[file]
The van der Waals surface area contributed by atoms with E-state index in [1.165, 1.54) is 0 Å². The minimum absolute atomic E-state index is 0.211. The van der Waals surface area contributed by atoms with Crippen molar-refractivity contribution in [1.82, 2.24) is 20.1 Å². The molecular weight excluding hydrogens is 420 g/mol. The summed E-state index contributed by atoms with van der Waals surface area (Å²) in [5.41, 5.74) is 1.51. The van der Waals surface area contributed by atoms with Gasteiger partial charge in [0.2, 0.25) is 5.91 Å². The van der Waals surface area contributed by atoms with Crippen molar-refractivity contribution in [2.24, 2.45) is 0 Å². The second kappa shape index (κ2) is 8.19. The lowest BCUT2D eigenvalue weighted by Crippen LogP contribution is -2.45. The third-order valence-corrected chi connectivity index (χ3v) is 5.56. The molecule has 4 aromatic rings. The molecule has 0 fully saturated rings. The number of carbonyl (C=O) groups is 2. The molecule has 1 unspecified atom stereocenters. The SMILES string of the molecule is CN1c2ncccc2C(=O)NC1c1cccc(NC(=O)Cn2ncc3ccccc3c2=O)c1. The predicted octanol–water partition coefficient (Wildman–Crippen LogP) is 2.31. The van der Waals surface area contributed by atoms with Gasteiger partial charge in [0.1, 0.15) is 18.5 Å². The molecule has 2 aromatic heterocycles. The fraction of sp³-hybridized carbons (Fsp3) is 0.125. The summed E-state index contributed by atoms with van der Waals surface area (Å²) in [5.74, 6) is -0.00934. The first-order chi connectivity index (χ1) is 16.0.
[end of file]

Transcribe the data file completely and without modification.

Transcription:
The van der Waals surface area contributed by atoms with E-state index in [1.165, 1.54) is 0 Å². The minimum absolute atomic E-state index is 0.211. The van der Waals surface area contributed by atoms with Crippen molar-refractivity contribution in [1.82, 2.24) is 20.1 Å². The molecular weight excluding hydrogens is 420 g/mol. The summed E-state index contributed by atoms with van der Waals surface area (Å²) in [5.41, 5.74) is 1.51. The van der Waals surface area contributed by atoms with Gasteiger partial charge in [0.2, 0.25) is 5.91 Å². The van der Waals surface area contributed by atoms with Crippen molar-refractivity contribution in [2.24, 2.45) is 0 Å². The second kappa shape index (κ2) is 8.19. The lowest BCUT2D eigenvalue weighted by Crippen LogP contribution is -2.45. The third-order valence-corrected chi connectivity index (χ3v) is 5.56. The molecule has 4 aromatic rings. The molecule has 0 fully saturated rings. The number of carbonyl (C=O) groups is 2. The molecule has 1 unspecified atom stereocenters. The SMILES string of the molecule is CN1c2ncccc2C(=O)NC1c1cccc(NC(=O)Cn2ncc3ccccc3c2=O)c1. The predicted octanol–water partition coefficient (Wildman–Crippen LogP) is 2.31. The van der Waals surface area contributed by atoms with Gasteiger partial charge in [0.1, 0.15) is 18.5 Å². The molecule has 2 aromatic heterocycles. The fraction of sp³-hybridized carbons (Fsp3) is 0.125. The summed E-state index contributed by atoms with van der Waals surface area (Å²) in [5.74, 6) is -0.00934. The first-order chi connectivity index (χ1) is 16.0.